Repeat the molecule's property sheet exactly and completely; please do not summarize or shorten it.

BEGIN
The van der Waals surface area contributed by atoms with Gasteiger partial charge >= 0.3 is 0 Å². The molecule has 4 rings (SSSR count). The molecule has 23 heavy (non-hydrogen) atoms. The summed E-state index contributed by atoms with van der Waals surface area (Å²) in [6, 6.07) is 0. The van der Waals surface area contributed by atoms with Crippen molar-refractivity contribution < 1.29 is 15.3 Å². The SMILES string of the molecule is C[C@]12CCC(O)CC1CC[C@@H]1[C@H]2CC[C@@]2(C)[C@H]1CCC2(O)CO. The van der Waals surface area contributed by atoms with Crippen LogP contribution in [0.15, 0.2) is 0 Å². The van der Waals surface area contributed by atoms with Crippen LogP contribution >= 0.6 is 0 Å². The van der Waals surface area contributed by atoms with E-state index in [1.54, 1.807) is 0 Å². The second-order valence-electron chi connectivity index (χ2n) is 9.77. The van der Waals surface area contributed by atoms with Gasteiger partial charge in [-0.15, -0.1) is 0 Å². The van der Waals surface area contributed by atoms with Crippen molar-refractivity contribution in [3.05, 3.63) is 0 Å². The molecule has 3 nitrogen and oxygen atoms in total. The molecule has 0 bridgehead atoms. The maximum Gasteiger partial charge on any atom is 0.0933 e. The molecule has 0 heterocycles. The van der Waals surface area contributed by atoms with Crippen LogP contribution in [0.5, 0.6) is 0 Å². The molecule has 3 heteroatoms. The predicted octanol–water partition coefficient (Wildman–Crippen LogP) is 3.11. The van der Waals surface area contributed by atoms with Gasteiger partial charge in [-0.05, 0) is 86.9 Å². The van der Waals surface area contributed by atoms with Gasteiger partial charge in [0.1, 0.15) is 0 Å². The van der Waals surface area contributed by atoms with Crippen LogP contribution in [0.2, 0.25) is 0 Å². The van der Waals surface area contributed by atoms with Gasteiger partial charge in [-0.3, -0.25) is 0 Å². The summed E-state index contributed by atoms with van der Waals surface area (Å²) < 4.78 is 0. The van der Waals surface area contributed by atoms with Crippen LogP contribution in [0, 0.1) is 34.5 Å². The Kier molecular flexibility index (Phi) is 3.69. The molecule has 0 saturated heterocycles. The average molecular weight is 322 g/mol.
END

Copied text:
The van der Waals surface area contributed by atoms with Gasteiger partial charge >= 0.3 is 0 Å². The molecule has 4 rings (SSSR count). The molecule has 23 heavy (non-hydrogen) atoms. The summed E-state index contributed by atoms with van der Waals surface area (Å²) in [6, 6.07) is 0. The van der Waals surface area contributed by atoms with Crippen molar-refractivity contribution < 1.29 is 15.3 Å². The SMILES string of the molecule is C[C@]12CCC(O)CC1CC[C@@H]1[C@H]2CC[C@@]2(C)[C@H]1CCC2(O)CO. The van der Waals surface area contributed by atoms with Crippen LogP contribution in [0.15, 0.2) is 0 Å². The van der Waals surface area contributed by atoms with Crippen LogP contribution >= 0.6 is 0 Å². The van der Waals surface area contributed by atoms with E-state index in [1.54, 1.807) is 0 Å². The second-order valence-electron chi connectivity index (χ2n) is 9.77. The van der Waals surface area contributed by atoms with Gasteiger partial charge in [-0.15, -0.1) is 0 Å². The van der Waals surface area contributed by atoms with Crippen molar-refractivity contribution in [3.05, 3.63) is 0 Å². The molecule has 3 nitrogen and oxygen atoms in total. The molecule has 0 bridgehead atoms. The maximum Gasteiger partial charge on any atom is 0.0933 e. The molecule has 0 heterocycles. The van der Waals surface area contributed by atoms with Crippen LogP contribution in [0.5, 0.6) is 0 Å². The molecule has 3 heteroatoms. The predicted octanol–water partition coefficient (Wildman–Crippen LogP) is 3.11. The van der Waals surface area contributed by atoms with Gasteiger partial charge in [-0.05, 0) is 86.9 Å². The van der Waals surface area contributed by atoms with Gasteiger partial charge in [0.1, 0.15) is 0 Å². The van der Waals surface area contributed by atoms with Crippen LogP contribution in [0.2, 0.25) is 0 Å². The van der Waals surface area contributed by atoms with Gasteiger partial charge in [-0.3, -0.25) is 0 Å². The summed E-state index contributed by atoms with van der Waals surface area (Å²) < 4.78 is 0. The van der Waals surface area contributed by atoms with Crippen LogP contribution in [0, 0.1) is 34.5 Å². The Kier molecular flexibility index (Phi) is 3.69. The molecule has 0 saturated heterocycles. The average molecular weight is 322 g/mol.